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Discussion Starter · #1 ·
Hey guys,

I am a new horse owner and have never had to pay to get him trimmed and shoed yet. I've been wondering how much it is going to cost. If anyone could give me a rough estimate I would really appreciate it.

Thanks
 

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Trimmings for me are $40 a horse and fronts are $100ish as for all around is only 10 bucks more.

Prices vary from state to state but its a general idea on how much it would cost. Sometimes you can find it cheaper n sometimes....eh...you cant.
 

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I'm in central WA, trims here are 35-40 and shoeing is 85-on up
 

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Discussion Starter · #4 ·
Okay thanks guys this helps a lot I didn't realize how much this horse was going to cost me lol but he's been worth every penny so far.
 

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I am also in WA, but Western. Trims are about $35 to $40. Shoes run the whole gambit depending on how does your horse. I have it cost as little as $65 for fronts (which my horse will get tomorrow) to $280 for eggbars fronts. I would say that a 'normal' range for shoes on all four around here runs about $85 to $200.

I always make sure to ask before scheduling the farrier. And price does not always mean good or bad work... the last one I had I was paying $120 for fronts and he lamed my horse. The current farrier was actually able to look past my horse's color and understand that he is NOT a paint horse, but a sadddlebred and has different angles needed for comfortable movement.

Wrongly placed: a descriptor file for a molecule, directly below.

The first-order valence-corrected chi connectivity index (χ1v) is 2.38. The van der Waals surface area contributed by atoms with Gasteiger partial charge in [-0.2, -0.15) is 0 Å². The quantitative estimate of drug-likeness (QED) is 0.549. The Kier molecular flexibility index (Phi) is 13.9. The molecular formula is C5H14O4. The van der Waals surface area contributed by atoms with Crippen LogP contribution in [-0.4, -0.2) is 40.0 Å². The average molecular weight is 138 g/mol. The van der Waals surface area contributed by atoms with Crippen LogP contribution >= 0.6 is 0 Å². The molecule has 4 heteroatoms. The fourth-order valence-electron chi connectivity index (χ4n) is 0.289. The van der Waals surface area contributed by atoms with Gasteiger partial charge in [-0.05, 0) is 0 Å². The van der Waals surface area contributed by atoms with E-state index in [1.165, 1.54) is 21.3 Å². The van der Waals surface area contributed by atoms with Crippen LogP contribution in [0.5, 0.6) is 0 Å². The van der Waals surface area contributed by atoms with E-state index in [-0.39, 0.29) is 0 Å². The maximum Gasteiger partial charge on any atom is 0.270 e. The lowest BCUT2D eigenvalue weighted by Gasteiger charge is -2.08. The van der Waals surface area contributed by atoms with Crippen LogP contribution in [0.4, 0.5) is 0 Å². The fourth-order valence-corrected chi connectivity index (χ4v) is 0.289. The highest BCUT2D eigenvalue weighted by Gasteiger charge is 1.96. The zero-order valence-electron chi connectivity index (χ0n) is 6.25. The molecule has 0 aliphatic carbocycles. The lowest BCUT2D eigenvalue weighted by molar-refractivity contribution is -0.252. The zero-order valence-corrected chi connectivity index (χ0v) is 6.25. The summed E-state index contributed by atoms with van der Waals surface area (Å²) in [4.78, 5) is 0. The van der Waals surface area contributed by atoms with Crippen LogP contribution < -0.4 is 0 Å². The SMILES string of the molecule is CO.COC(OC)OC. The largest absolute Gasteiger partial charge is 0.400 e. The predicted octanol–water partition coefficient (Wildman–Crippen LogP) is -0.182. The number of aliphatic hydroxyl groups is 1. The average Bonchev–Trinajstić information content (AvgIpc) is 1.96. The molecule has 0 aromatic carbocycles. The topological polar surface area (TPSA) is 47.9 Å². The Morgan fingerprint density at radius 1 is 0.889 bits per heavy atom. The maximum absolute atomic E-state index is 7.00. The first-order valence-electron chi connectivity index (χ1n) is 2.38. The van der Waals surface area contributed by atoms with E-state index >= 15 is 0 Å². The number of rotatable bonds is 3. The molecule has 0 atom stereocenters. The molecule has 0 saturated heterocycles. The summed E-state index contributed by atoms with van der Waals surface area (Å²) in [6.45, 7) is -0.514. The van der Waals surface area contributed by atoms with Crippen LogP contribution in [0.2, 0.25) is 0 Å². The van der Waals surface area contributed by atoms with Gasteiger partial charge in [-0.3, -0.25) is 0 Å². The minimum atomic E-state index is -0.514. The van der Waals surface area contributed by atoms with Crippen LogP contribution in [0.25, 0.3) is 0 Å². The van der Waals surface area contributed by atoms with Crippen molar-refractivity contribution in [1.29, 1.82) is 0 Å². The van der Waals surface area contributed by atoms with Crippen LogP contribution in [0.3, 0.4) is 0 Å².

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Unless your horse really needs shoes, keep him barefoot. His hooves will be healthier. Don't shoe because "someone" said he needs shoes. A reputable farrier won't shoe unless there's a problem or if the owner insists.
 

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Unless your horse really needs shoes, keep him barefoot. His hooves will be healthier. Don't shoe because "someone" said he needs shoes. A reputable farrier won't shoe unless there's a problem or if the owner insists.
I wouldn't just pull shoes off because someone says "barefoot" is healthier either. It depends upon the workload, as shoes provide protection and absorb shock. I wore into the soles on my mare's back feet trying to keep her barefoot behind.

This is the first time the OP is getting his/her horse shod, and might possibly be the first time the farrier has ever shod this horse. The best option is to keep it simple and do something that is already working for a few shoeings to let everyone get to know each other (OP, Horse, & Farrier) before trying to change things up. Unless the farrier says "this horse's feet are so messed up I'd advise pulling these shoes and going barefoot" I'd try to stick to what's already been working until everyone is better acquainted.
 

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Discussion Starter · #12 ·
I wouldn't just pull shoes off because someone says "barefoot" is healthier either. It depends upon the workload, as shoes provide protection and absorb shock. I wore into the soles on my mare's back feet trying to keep her barefoot behind.

This is the first time the OP is getting his/her horse shod, and might possibly be the first time the farrier has ever shod this horse. The best option is to keep it simple and do something that is already working for a few shoeings to let everyone get to know each other (OP, Horse, & Farrier) before trying to change things up. Unless the farrier says "this horse's feet are so messed up I'd advise pulling these shoes and going barefoot" I'd try to stick to what's already been working until everyone is better acquainted.
Yeah we trail ride quite a bit and cross roads and even ride the road to get to different trails so that's my reason for getting shoes put on.
 
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